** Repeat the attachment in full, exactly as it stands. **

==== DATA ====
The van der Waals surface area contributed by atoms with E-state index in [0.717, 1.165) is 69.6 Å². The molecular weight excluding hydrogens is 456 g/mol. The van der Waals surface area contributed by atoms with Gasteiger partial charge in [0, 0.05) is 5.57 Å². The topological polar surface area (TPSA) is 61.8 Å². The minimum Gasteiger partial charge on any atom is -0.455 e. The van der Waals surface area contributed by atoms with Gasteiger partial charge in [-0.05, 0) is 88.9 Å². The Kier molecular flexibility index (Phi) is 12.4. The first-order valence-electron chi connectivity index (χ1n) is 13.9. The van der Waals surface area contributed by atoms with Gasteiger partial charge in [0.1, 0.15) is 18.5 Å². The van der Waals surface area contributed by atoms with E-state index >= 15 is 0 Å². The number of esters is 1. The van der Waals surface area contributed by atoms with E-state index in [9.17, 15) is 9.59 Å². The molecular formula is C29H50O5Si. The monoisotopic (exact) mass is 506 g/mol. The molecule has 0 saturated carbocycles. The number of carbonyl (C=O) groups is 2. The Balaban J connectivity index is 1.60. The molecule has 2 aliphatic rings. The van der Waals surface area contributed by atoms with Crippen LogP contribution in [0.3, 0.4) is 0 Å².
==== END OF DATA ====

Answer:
The van der Waals surface area contributed by atoms with E-state index in [0.717, 1.165) is 69.6 Å². The molecular weight excluding hydrogens is 456 g/mol. The van der Waals surface area contributed by atoms with Gasteiger partial charge in [0, 0.05) is 5.57 Å². The topological polar surface area (TPSA) is 61.8 Å². The minimum Gasteiger partial charge on any atom is -0.455 e. The van der Waals surface area contributed by atoms with Gasteiger partial charge in [-0.05, 0) is 88.9 Å². The Kier molecular flexibility index (Phi) is 12.4. The first-order valence-electron chi connectivity index (χ1n) is 13.9. The van der Waals surface area contributed by atoms with Gasteiger partial charge in [0.1, 0.15) is 18.5 Å². The van der Waals surface area contributed by atoms with E-state index >= 15 is 0 Å². The number of esters is 1. The van der Waals surface area contributed by atoms with E-state index in [9.17, 15) is 9.59 Å². The molecular formula is C29H50O5Si. The monoisotopic (exact) mass is 506 g/mol. The molecule has 0 saturated carbocycles. The number of carbonyl (C=O) groups is 2. The Balaban J connectivity index is 1.60. The molecule has 2 aliphatic rings. The van der Waals surface area contributed by atoms with Crippen LogP contribution in [0.3, 0.4) is 0 Å².